“Radical feminism opposes patriarchy, not men. To equate radical feminism to man-hating is to assume that patriarchy and men are inseparable, philosophically and politically.”

Thank you, Jone.

“To both classes of radical feminism [radical-libertarian/radical-cultural], men should be educated about women, and shown that their attitudes are detrimental to women. Only after this could men and women band together to change patriarchy.”

 Thank you, Maureen.   

“Radical feminists aim to improve the status of women by focusing on legislative reforms.”

Thank you, Alice.

“A hate-speech movement which aims to eliminate the rights of men and non-feminist women and deny people the freedom of speech. Adherents of the movement use the actions of men and an imaginary “patriarchy” as an excuse for why there lives are so pathetic and unfulfilled.”

Thank you, anonymous Urban Dictionary Dude.

“The radical feminists ideology is, ‘A male-based authority and power structure and that it is responsible for oppression and equality, and that as long as the system and its values are in place, and society will not be able to be reformed in any significant way.’”

Thank you, Lucy.

“For all intents and purposes, radical and gender feminism are the same thing. […] The radicals are quite extreme in their man-hating, and many have abandoned men altogether for a political lesbianism. Many have hatred of men that can only be considered pathological or extreme.”

Thank you, Robert.





  1. oh dear.

    i think the biggest (deliberate) misunderstanding is that “feminists” really are patriarchy-compliant, yes we really are, we really are, we really are, dont worry! (e.g. this is what a feminist looks like, feminists are pretty, feminists shave, feminists love men unconditionally) uh, thats not feminism. feminists *really are* patriarchy non-compliant on some level. in this case, the rumors? ALL TRUE.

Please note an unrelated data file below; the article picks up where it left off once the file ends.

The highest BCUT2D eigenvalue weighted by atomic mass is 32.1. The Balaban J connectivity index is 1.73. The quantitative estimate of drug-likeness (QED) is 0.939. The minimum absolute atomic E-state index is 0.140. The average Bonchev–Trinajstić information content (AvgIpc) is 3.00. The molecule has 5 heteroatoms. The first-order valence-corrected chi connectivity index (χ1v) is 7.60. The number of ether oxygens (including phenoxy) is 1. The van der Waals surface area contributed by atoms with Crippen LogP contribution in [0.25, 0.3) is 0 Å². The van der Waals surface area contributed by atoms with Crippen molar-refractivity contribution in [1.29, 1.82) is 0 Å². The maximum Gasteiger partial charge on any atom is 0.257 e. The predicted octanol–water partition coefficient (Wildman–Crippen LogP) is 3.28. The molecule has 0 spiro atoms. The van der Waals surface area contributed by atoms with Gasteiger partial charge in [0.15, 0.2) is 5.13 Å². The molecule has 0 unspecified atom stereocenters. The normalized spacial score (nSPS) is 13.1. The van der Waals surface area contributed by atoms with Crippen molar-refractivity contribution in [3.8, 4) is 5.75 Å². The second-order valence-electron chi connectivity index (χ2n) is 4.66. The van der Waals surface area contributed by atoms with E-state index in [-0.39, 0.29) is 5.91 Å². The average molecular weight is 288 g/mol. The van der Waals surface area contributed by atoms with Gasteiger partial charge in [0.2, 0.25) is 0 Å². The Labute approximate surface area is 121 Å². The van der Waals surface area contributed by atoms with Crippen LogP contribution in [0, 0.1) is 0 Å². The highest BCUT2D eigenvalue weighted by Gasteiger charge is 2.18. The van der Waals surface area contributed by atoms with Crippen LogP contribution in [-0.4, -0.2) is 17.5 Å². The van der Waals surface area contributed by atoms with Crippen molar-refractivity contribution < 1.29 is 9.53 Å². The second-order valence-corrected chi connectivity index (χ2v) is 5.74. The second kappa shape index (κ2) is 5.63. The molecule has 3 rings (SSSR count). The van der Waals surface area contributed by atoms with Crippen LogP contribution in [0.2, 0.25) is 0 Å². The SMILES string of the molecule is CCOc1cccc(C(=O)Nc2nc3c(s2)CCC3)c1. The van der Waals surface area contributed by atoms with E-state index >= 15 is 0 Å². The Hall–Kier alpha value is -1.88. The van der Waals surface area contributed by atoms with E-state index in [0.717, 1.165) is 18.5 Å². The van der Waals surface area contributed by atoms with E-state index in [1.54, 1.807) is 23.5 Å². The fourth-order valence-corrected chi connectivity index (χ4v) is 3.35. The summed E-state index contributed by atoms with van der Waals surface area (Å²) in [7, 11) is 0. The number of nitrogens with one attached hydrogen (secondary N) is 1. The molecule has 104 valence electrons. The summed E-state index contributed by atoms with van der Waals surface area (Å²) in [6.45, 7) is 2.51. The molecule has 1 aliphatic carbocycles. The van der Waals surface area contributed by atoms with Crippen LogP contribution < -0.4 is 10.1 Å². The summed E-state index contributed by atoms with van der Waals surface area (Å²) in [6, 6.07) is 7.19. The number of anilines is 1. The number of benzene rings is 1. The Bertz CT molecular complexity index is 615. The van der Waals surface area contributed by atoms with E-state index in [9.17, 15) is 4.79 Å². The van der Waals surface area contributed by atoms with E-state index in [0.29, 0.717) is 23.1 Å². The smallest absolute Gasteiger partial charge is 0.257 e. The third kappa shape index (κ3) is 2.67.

2. Right, since when did radical mean *we have to work with men so they understand that they are not nice to women*?

    What I find hilarious about this first page google search (I excluded the wiki page because it’s obvious that some level-headed women are keeping an eye on that) is that all the *women* are saying that radical feminists REALLY DON’T HATE MEN!!1! and the brahs are insisting that we do because we are all ugly, bitter women who can’t get laid. It’s all so stupidly obvious and oh, so 1890s 🙂

    Just generally speaking, Loving! someone does not mean that they will love you back. How many times do women have to be kicked in the face before *we* understand that?

    (jesus: wash, rinse, repeat)

  3. News flash – radical feminism is none of these statements. Radical feminism is about women’s liberation from male domination. See how easy it was to say that – but men’s feelings will be upset because world revolves around men and their interests;rights;demands apparently!

  4. Here’s the official definition from way back when:

    Radical feminism confronts women’s oppression with a revolutionary analysis (as distinguished from reform) that goes to the root causes of male domination, defines men as responsible for and gaining from women’s subordination, and focuses on sisterhood and women’s bonding. The personal politics of radical feminism, which emphasizes sexual and reproductive exploitation of women, focuses on the commonality of women’s condition across class and race as well as cultures and national boundaries.

    It’s then mentions gender politics being RF politics (transjactivists weren’t a fart in the wind yet) and how RFs draw lines between biologically-determined behavior and culturally-determined behavior. Separatistism and Lesbian Feminism are also touched on.

  5. Finding this at Spark Notes left me was pleasantly surprised:

    “Radical feminism: Cutting-edge branch of feminism focused on sweeping social reforms, social change, and revolution. Argues against institutions like patriarchy, heterosexism, and racism and instead emphasizes gender as a social construction, denouncing biological roots of gender difference. Often paves the way for other branches of feminism.”

    [Not too shabby, for an attempted shortest possible synopsis.]

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